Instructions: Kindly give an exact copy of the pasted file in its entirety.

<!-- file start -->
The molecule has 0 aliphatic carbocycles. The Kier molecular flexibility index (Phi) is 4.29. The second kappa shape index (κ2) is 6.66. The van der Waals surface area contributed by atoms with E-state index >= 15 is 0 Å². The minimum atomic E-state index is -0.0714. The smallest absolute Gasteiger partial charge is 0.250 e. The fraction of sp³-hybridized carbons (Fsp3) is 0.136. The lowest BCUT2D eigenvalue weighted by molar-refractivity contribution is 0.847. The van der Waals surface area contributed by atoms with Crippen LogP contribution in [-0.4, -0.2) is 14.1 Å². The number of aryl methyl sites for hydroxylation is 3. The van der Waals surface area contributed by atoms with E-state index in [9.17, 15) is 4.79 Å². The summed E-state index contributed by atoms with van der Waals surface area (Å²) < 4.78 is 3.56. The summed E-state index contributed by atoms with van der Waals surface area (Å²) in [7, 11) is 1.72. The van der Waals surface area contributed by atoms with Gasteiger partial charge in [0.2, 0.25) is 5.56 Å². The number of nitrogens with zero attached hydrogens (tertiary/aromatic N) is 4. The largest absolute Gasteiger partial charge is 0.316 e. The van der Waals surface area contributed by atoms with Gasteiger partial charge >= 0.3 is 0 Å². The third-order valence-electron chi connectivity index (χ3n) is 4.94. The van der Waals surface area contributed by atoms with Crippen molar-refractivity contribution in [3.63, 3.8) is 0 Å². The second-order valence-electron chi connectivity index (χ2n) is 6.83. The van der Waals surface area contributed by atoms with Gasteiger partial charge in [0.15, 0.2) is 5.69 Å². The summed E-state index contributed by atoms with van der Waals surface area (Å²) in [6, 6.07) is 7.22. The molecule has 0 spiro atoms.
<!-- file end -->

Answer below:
The molecule has 0 aliphatic carbocycles. The Kier molecular flexibility index (Phi) is 4.29. The second kappa shape index (κ2) is 6.66. The van der Waals surface area contributed by atoms with E-state index >= 15 is 0 Å². The minimum atomic E-state index is -0.0714. The smallest absolute Gasteiger partial charge is 0.250 e. The fraction of sp³-hybridized carbons (Fsp3) is 0.136. The lowest BCUT2D eigenvalue weighted by molar-refractivity contribution is 0.847. The van der Waals surface area contributed by atoms with Crippen LogP contribution in [-0.4, -0.2) is 14.1 Å². The number of aryl methyl sites for hydroxylation is 3. The van der Waals surface area contributed by atoms with E-state index in [9.17, 15) is 4.79 Å². The summed E-state index contributed by atoms with van der Waals surface area (Å²) < 4.78 is 3.56. The summed E-state index contributed by atoms with van der Waals surface area (Å²) in [7, 11) is 1.72. The van der Waals surface area contributed by atoms with Gasteiger partial charge in [0.2, 0.25) is 5.56 Å². The number of nitrogens with zero attached hydrogens (tertiary/aromatic N) is 4. The largest absolute Gasteiger partial charge is 0.316 e. The van der Waals surface area contributed by atoms with Gasteiger partial charge >= 0.3 is 0 Å². The third-order valence-electron chi connectivity index (χ3n) is 4.94. The van der Waals surface area contributed by atoms with Crippen molar-refractivity contribution in [3.63, 3.8) is 0 Å². The second-order valence-electron chi connectivity index (χ2n) is 6.83. The van der Waals surface area contributed by atoms with Gasteiger partial charge in [0.15, 0.2) is 5.69 Å². The summed E-state index contributed by atoms with van der Waals surface area (Å²) in [6, 6.07) is 7.22. The molecule has 0 spiro atoms.